Double Fiddle harmonizing

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  • #89013
    Nsam19
    Participant

    Hi,

    Recently I began playing alongside another fiddler, so instead of playing the same thing on both.  Would anyone know of some good harmonizing techniques.  My friend mentioned about playing 2 notes below the original or using the end of the double stop notes.  So if someone has some good harmonizing techniques for playing twin fiddles could you please let me know?

    Thank you!

    #89017
    Frederick
    Participant

    I have made a point to learn the notes in each scale and chord. For example: if I am playing along in the key of G, I know the scale has G A B C D E F# and G. I know that the G chord has the notes G B and D; the C chord has C E and G; and the D chord has D F# and A.

    If the melody line has a G note and the chord is a G chord I know I can play a B or a D note and be consonant with the melody note. Same with a C chord where an E or a G would harmonize with the C note. etc.

    There are also common tones that are used in harmony. For example the G chord has a G in it as does the C chord. Holding a G note during both of these chords creates consonance. The G note could also be held during an E Minor chord or an A7 chord.

    Working with scales and chords is a wonderful way to learn harmonies. 🙂

    #89018
    Nsam19
    Participant

    Thank you very much.  This is very helpful.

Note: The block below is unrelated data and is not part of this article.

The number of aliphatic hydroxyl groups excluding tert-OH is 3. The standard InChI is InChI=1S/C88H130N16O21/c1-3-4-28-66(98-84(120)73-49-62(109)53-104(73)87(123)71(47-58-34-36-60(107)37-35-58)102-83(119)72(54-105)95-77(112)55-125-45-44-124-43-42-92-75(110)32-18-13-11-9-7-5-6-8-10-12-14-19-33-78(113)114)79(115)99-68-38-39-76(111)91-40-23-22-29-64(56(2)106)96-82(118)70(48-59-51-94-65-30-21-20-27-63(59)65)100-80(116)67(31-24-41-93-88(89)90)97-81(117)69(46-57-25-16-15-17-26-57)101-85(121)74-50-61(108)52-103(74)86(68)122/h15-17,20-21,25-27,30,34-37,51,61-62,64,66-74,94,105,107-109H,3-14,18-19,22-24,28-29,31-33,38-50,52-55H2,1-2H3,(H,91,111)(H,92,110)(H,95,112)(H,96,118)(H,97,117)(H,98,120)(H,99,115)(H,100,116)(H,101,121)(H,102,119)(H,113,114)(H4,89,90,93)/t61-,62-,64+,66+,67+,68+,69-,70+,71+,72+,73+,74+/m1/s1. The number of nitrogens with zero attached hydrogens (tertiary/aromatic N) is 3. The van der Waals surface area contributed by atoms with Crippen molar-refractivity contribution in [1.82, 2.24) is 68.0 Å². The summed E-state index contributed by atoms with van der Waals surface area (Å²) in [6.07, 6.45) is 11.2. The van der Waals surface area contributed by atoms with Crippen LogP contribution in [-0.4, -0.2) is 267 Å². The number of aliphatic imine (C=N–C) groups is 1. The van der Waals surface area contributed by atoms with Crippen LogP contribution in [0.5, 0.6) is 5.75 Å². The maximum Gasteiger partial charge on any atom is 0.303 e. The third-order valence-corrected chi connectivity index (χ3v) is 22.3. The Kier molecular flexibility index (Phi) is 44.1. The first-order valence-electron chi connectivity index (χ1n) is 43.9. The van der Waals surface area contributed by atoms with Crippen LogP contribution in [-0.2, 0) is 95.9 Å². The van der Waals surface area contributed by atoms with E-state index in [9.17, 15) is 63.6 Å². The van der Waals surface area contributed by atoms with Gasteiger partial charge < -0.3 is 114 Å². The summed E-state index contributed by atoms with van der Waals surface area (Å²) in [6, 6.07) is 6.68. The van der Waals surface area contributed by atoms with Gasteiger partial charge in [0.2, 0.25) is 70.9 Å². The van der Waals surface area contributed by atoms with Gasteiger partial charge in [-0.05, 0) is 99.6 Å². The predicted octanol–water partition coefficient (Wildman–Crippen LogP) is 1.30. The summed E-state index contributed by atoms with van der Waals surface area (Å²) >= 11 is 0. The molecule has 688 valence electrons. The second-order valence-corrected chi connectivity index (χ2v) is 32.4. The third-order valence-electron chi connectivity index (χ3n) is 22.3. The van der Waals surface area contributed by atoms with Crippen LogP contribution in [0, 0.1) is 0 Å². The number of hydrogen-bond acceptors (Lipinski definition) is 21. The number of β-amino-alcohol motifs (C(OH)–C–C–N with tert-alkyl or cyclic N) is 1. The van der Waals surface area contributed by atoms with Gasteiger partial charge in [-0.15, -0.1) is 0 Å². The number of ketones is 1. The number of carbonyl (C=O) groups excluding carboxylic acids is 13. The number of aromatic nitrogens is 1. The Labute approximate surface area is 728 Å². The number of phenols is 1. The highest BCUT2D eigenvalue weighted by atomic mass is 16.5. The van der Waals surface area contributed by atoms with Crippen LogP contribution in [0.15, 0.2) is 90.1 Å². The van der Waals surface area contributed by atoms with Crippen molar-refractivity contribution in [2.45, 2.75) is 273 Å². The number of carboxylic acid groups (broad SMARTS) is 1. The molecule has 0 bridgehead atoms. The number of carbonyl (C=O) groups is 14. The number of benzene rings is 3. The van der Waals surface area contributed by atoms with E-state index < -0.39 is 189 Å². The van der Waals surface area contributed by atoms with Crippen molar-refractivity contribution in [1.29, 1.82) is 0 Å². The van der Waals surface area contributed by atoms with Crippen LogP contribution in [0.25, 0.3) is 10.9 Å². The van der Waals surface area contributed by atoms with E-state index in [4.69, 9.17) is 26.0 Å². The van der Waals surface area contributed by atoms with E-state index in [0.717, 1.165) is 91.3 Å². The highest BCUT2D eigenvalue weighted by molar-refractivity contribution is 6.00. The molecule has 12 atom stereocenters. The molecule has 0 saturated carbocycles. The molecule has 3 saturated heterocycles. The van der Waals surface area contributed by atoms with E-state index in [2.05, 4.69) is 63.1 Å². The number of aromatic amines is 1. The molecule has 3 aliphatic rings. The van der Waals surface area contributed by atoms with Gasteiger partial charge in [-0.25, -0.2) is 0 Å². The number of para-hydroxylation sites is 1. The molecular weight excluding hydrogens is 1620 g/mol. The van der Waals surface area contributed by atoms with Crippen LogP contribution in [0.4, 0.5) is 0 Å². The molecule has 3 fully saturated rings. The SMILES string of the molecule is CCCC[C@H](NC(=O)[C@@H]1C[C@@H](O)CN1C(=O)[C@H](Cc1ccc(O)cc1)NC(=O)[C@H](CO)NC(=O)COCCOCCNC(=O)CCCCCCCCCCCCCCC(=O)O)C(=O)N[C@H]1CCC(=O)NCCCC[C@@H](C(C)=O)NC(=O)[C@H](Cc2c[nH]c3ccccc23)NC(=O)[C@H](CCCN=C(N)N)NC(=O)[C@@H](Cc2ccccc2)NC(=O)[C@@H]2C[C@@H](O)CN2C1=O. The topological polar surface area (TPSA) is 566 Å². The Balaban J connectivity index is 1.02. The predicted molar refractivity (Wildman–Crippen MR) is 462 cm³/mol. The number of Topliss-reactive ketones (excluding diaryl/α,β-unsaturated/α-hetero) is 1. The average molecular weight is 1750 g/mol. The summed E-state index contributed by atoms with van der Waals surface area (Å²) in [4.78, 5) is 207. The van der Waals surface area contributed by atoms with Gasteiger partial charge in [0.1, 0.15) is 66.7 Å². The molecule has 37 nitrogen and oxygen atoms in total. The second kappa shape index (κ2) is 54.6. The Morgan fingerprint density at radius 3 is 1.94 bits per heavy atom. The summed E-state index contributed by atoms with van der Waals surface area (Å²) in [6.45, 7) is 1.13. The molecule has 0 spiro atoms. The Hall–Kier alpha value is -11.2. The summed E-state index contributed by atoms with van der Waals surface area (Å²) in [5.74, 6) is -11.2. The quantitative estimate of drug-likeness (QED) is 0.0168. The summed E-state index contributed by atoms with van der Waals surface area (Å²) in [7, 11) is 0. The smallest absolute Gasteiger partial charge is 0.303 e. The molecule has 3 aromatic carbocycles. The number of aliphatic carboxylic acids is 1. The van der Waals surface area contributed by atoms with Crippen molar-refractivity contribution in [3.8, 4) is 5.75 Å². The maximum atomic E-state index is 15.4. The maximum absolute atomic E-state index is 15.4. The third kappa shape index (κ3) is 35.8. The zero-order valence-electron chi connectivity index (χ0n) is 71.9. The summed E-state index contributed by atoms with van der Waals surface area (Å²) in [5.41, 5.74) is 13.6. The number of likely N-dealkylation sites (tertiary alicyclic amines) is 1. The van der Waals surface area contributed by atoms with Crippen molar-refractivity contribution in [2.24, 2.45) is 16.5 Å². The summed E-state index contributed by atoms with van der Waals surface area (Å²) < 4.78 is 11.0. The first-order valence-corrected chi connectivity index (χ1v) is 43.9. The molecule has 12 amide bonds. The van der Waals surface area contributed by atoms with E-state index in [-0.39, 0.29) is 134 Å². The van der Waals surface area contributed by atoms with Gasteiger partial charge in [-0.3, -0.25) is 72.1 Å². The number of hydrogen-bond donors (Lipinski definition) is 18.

I know quite a few different scales and chords for each key.  So would it mean that the for a particular melody note, that I could harmonize by playing one of the other notes in the cord like – D I could harmonize with A?

    #89019
    Frederick
    Participant

    Yes, you could use an A note to harmonize in the D chord (D F# A).

    If you’re in the key of D here’s some more helpful info:

    The D scale has two sharps (F# and C#) The F# is called the “color tone” and the C# is called the “leading tone”. The color tone “colors” a chord either to be a major chord or as a minor chord. To make a Major D chord (D F# A) a Minor chord, simply use an F natural coloring the chord in a Minor “mood” (D F A).  D Minor is the relative minor of the F Major chord. The F scale is: F G A Bb C D E F. Notice the “Color Tone” in F Major is “A” and the “Leading Tone” is “E”.

    Here are some major chords with their minors:

    GBD, CEG, DF#A relative minor EGB, ACE, BD#F#A

    DF#A, GBD, AC#E relative minor BF#D, EGB, F#A#C#E

    CEG, FAC, GBD, relative minor ACE, DFA, EG#BD

    AC#E, DF#A, EG#B relative minor F#AC#, BF#D, C#E#G#B

    etc.

    #89020
    Nsam19
    Participant

    Thank you very much!  This is very helpful.  I appreciate it

    #89021
    Frederick
    Participant

    You bet. Just let us know if you have any questions. Someone here on the forum will be able to answer, I’m sure.

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